Why waiting for a coronavirus vaccine could be flawed strategy

Laura Donnelly
·4 min read
Covid immunity graphic
Covid immunity graphic

The findings from a surveillance study of 365,000 people raise a terrifying prospect – one of Britain as some sort of Narnia, where it is always winter but never Christmas.

Research by Imperial College London has been key to Government policy-making on the pandemic from the off. Most famously, it was behind the modelling that persuaded Boris Johnson to order the country into full lockdown in March. 

The study being published now is no less significant

For months, the Government's approach to the pandemic has been predicated on the assumption that a vaccine will ultimately come to the rescue

Until then, measures can only "buy time". If successful, restrictions on liberty can push down the 'R' rate, reducing levels of infection, saving lives and preventing the NHS from becoming overwhelmed.

All of this is, of course, a short-term measure with colossal costs, not just to the economy but also in lives lost from diseases other than Covid-19

Falling antibody rates

But the research suggests a still more fatal flaw in the strategy – that such policies could be counting on a breakthrough that may never come. 

Imperial's scientists analysed the results of finger prick tests on hundreds of thousands of people to establish antibody levels in communities across England between late June and September. 

They found that across the country, antibody prevalence – which only reached six per cent in June – than saw a significant decline. Overall, it fell to 4.4 per cent within three months, a fall of more than one quarter.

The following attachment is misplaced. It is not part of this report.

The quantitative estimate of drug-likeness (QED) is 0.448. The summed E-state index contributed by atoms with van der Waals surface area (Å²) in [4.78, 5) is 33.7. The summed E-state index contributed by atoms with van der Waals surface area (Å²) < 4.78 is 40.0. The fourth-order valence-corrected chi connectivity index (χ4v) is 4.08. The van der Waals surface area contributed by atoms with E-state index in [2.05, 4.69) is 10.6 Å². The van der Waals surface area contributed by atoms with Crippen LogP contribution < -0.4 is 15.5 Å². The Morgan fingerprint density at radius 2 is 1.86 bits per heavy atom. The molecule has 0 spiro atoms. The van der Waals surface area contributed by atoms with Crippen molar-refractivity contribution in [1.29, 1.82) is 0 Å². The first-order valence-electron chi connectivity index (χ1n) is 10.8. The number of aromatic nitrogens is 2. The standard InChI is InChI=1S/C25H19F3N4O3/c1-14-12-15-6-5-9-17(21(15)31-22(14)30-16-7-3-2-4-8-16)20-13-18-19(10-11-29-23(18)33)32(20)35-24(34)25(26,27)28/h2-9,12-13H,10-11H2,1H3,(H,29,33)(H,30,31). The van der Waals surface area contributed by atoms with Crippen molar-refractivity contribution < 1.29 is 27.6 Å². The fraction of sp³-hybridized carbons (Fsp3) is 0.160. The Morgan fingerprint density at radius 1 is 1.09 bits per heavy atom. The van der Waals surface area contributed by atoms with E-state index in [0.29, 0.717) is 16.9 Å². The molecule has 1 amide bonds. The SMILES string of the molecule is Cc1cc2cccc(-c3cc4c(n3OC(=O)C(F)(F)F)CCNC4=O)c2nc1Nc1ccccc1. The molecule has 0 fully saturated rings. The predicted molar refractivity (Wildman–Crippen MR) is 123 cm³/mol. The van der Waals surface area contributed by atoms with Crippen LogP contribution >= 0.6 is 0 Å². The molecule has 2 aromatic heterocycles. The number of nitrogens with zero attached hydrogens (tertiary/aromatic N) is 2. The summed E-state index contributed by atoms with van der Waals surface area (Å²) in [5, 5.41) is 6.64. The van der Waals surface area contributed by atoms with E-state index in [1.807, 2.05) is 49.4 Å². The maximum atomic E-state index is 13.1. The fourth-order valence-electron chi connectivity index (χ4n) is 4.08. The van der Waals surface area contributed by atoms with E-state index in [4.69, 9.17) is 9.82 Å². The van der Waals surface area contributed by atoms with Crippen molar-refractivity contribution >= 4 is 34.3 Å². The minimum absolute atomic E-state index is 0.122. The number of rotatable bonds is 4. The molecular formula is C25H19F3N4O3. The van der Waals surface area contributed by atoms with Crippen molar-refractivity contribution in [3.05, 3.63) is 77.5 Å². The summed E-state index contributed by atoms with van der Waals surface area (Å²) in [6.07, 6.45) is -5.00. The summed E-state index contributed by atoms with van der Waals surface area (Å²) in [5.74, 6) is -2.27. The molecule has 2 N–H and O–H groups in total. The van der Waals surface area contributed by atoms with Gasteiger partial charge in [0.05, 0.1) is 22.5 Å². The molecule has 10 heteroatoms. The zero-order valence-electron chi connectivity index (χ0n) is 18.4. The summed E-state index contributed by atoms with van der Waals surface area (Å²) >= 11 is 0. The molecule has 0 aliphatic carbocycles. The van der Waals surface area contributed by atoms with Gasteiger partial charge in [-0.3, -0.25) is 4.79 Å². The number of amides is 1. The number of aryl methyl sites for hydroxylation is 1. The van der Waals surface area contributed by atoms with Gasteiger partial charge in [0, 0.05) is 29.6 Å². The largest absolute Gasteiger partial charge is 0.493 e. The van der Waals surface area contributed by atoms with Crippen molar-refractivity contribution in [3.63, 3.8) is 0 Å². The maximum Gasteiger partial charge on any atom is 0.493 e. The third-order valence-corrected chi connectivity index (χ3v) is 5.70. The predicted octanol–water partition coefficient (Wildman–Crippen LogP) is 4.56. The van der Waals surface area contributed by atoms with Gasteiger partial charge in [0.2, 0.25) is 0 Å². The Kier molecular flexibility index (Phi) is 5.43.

However, scientists are wrestling with major uncertainties when it comes to Covid-19. An antibody response suggests some protection against future disease, but no one knows how much. 

Vaccine effectiveness  

The purpose of vaccines is to create this response in those who have not been infected with Covid-19, thus creating herd immunity. 

If such protection only lasts a matter of weeks, or months, how effective could any vaccine be? And would it have to be administered so often that the scale of the challenge defeats us? 

Here, yet more unknowns come into play. Scientists do not know what level of antibody response is required to protect against Covid-19. 

Low levels, perhaps even undetectable by current testing, could be enough to offer some protection. 

T-cells defence

Antibodies are not the body's only defence. There is significant interest in the part played by T-cells, a type of white blood cell that helps the immune system fight off viruses, which some believe may be even more important in fighting off Covid.

Such an immune response has been linked to previous exposure to common cold coronaviruses, and could explain why children are more resilient to Covid-19. 

Antibodies vs T-cells
Antibodies vs T-cells

We need a vaccine

Researchers behind the study say that, in fact, their findings underline the need for an effective vaccine. They point out that a vaccine may prove far more powerful than any natural immunity.

While Covid-19 is the only coronavirus to have become a household name, scientists have a long history of other types of coronaviruses, most notably the common cold. This leads them to believe it is likely that the virus could reinfect people every six to 12 months, which could mean a vaccine programme would have to be boosted very regularly.

The hope is that an effective vaccine would be strong enough that it could be administered annually, like a flu jab.  If it needs to be given more often than that, the logistical hurdles ahead get still more difficult.  

Making arguments

Monday's findings will give the Government a new set of questions, headaches, and trade-offs to consider. And they are likely to be used to support a range of arguments, many of which are in conflict. 

Some will say they show the hopelessness of efforts to contain Covid-19, raising the prospect of interminable restrictions which are unsustainable.

Others will say they demonstrate the need for still more strict restrictions, while every effort is thrown into the development and mass rollout of a vaccine. The chance of the Government allowing "immunity passports" for those who have a positive antibody test appears ever more remote.

And the chance of the development of policies which rest on natural herd immunity looks slimmer still.